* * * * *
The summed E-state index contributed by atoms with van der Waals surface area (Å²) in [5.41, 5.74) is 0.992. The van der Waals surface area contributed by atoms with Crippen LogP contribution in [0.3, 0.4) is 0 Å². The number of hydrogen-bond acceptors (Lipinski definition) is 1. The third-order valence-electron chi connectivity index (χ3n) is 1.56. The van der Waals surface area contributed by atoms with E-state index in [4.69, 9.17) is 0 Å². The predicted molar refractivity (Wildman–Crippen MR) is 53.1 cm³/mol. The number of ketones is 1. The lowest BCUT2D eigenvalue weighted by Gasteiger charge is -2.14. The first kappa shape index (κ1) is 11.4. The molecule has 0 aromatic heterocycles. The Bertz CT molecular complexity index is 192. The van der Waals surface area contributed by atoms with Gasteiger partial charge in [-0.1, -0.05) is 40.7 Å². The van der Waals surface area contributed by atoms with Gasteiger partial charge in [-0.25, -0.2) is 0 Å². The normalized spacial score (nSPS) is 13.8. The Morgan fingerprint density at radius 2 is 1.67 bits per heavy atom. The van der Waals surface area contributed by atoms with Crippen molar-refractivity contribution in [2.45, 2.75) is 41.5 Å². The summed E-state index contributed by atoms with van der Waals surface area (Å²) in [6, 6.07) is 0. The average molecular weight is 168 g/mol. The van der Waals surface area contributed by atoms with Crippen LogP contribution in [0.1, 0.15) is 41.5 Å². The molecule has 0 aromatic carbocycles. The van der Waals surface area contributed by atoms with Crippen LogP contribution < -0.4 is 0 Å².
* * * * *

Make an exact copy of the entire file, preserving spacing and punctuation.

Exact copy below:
The summed E-state index contributed by atoms with van der Waals surface area (Å²) in [5.41, 5.74) is 0.992. The van der Waals surface area contributed by atoms with Crippen LogP contribution in [0.3, 0.4) is 0 Å². The number of hydrogen-bond acceptors (Lipinski definition) is 1. The third-order valence-electron chi connectivity index (χ3n) is 1.56. The van der Waals surface area contributed by atoms with E-state index in [4.69, 9.17) is 0 Å². The predicted molar refractivity (Wildman–Crippen MR) is 53.1 cm³/mol. The number of ketones is 1. The lowest BCUT2D eigenvalue weighted by Gasteiger charge is -2.14. The first kappa shape index (κ1) is 11.4. The molecule has 0 aromatic heterocycles. The Bertz CT molecular complexity index is 192. The van der Waals surface area contributed by atoms with Gasteiger partial charge in [-0.1, -0.05) is 40.7 Å². The van der Waals surface area contributed by atoms with Gasteiger partial charge in [-0.25, -0.2) is 0 Å². The normalized spacial score (nSPS) is 13.8. The Morgan fingerprint density at radius 2 is 1.67 bits per heavy atom. The van der Waals surface area contributed by atoms with Crippen molar-refractivity contribution in [2.45, 2.75) is 41.5 Å². The summed E-state index contributed by atoms with van der Waals surface area (Å²) in [6, 6.07) is 0. The average molecular weight is 168 g/mol. The van der Waals surface area contributed by atoms with Crippen LogP contribution in [0.1, 0.15) is 41.5 Å². The molecule has 0 aromatic carbocycles. The van der Waals surface area contributed by atoms with Crippen LogP contribution < -0.4 is 0 Å².